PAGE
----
Where was your career path taking you before Australian Birth Stories, and what was the “light bulb” moment to bring it to life?
Before starting the podcast, I was working part-time at Cancer Council Victoria interviewing participants in a familiar cancer study. I started the podcast on the side and when he began to bring in more revenue than the part-time role I decided to take the leap and resign from my part-time role.
In this season of motherhood as a mother of 3 beautiful babes, as well as running a hugely successful podcast and business, what does self-care look like for you right now?
It doesn’t look good hahaha. I really struggle to make time for myself. Usually when I have child-free time I work because I love what I do. This has lead to burn out more recently. Breastfeeding means I can’t be away from Ottie for long stretches so I try and get a massage or go out for dinner when I can but it doesn’t happen nearly as much as it should.
For the expectant parents, what types of knowledge would you advise these parents to educate themselves on first to give feelings of empowerment through their birth?
I think the number one tip would be to choose your care provider wisely. Know all the birthing options available to you in your area and check out various facilities before you decide. See if a midwifery care model would suit you or if you’d prefer to go with a private Ob. There are often many different options, public, private, birth centre, hospital, shared care through a GP, private midwifery care. I often hear women say things such as they wanted a water birth then discovered this wasn’t an option in their hospital. Or that they later discovered their doctor or hospital had a very high induction and or caesarean rate. Gathering all this information, in the beginning, is very important and can have a huge impact on the way your birth can go.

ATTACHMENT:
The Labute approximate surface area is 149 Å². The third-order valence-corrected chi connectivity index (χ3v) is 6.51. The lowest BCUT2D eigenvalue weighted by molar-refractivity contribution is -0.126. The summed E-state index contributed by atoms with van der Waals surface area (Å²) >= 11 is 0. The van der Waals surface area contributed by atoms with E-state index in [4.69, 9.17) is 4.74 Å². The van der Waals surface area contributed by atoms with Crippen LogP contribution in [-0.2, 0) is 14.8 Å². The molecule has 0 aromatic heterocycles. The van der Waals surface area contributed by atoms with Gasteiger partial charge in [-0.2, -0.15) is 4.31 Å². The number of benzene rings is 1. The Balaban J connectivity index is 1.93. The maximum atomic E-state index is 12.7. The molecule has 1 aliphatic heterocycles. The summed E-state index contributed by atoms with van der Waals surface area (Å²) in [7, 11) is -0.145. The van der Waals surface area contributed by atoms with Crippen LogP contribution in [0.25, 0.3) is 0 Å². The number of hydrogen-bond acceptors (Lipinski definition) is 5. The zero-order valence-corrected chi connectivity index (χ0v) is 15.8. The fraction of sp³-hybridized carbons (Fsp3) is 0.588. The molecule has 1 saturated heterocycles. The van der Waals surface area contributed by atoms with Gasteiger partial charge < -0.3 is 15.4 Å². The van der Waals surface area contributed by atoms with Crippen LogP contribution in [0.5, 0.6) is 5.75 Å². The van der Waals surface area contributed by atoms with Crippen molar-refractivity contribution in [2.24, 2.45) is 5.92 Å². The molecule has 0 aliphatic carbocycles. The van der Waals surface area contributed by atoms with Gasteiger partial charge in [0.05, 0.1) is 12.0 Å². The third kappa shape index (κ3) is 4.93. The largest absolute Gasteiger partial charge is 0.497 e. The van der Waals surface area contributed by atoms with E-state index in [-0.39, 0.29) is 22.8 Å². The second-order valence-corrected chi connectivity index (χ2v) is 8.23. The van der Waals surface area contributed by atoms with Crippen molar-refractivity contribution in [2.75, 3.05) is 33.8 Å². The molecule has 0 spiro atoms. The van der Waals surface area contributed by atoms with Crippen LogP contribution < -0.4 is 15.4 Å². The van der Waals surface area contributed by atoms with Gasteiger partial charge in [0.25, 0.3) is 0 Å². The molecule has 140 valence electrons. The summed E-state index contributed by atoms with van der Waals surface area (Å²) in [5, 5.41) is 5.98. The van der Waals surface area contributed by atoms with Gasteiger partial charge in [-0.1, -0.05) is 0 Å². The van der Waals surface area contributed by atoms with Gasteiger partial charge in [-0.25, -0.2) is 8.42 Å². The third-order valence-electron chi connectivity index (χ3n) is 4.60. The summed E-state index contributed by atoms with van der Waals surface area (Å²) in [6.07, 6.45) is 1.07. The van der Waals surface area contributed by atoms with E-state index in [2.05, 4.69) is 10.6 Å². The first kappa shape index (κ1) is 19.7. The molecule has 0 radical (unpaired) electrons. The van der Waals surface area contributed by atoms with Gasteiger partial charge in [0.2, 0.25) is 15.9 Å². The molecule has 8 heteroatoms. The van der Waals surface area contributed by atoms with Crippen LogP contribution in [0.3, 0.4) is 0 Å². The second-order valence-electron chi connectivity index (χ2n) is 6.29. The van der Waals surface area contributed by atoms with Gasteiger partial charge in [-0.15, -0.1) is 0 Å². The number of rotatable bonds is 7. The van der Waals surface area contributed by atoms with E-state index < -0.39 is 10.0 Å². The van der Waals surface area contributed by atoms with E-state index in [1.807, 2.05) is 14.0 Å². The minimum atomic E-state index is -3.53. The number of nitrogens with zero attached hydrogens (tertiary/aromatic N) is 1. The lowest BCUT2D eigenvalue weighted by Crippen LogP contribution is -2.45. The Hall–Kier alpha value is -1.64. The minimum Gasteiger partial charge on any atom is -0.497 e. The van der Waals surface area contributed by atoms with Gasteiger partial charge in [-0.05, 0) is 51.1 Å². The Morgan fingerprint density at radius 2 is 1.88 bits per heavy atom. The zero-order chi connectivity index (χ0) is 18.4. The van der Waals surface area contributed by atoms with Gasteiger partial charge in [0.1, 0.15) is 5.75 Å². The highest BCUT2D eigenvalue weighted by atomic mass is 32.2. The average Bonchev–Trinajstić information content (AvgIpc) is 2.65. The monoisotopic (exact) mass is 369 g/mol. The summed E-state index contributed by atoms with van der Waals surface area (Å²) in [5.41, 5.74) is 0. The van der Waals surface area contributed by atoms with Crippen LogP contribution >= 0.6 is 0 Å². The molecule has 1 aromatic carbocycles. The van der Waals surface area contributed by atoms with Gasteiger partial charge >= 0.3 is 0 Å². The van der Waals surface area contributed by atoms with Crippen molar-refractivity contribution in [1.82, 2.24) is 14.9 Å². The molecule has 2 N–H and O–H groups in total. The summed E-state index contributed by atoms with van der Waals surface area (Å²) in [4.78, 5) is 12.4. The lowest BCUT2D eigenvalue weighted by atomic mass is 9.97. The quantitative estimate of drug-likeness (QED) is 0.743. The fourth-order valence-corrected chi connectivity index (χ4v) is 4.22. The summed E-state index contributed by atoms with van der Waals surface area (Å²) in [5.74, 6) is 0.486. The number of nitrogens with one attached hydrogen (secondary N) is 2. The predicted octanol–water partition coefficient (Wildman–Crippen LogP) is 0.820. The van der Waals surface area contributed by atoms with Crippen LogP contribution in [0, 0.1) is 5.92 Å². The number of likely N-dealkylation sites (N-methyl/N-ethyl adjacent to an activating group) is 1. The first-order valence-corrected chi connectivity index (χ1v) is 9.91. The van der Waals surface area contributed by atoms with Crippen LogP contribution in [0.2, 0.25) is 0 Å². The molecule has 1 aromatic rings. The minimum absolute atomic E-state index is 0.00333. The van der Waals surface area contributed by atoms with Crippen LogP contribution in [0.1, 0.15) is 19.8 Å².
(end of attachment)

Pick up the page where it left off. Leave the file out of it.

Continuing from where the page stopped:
What advice would you give to those expectant parents feeling anxious about birthing in a hospital during these times?
I have tried very hard to support the women in my community during this uncertain time by focusing on the things that they do have control over rather than what-ifs. They can educate themselves with the best possible understanding of the physiology of birth and how to use active birthing techniques to support the birth process and utilise the bodies natural hormones to assist in labour. I’ve also been sharing some fantastic online courses and resources women can use if their birth education classes have been cancelled.
I do think there are some beautiful silver linings to this current isolating situation. With many partners being forced to work from home they will now have much longer paternity leave periods where they can get to know their babies and support their partners in healing.I also love the idea of not having random guests dropping in who are dying to hold the baby. You often end up making cups of tea for them when really you’d prefer to have your feet up and shirt off to feed.
For those that may be disconnected with postnatal birth services, such as doulas, midwives and lactation consultants and of course their own families, do you have any resources or advice you can share on how these families can stay connected and feel supported during the newborn days while in isolation?
Maternal Instincts by Amberly. Amberly is a midwife and Lactation consultant who assists women in their breastfeeding journeys. She offered face time appointments.
PANDA offer supports remotely for women who are experiencing postnatal anxiety and or depression.
Physio Laura offers fantastic postnatal recovery programs for pelvic floor and postpartum physical recovery.
I offer my own 11 part audio series of interviews with health care professionals Postpartum Life After Birth and Discovering Motherhood.
Finish this sentence: I am always inspired by…
the energy level of my 4-year-old haaaaaaa
To stay connected with Sophie and the stories she shares, you can find her below: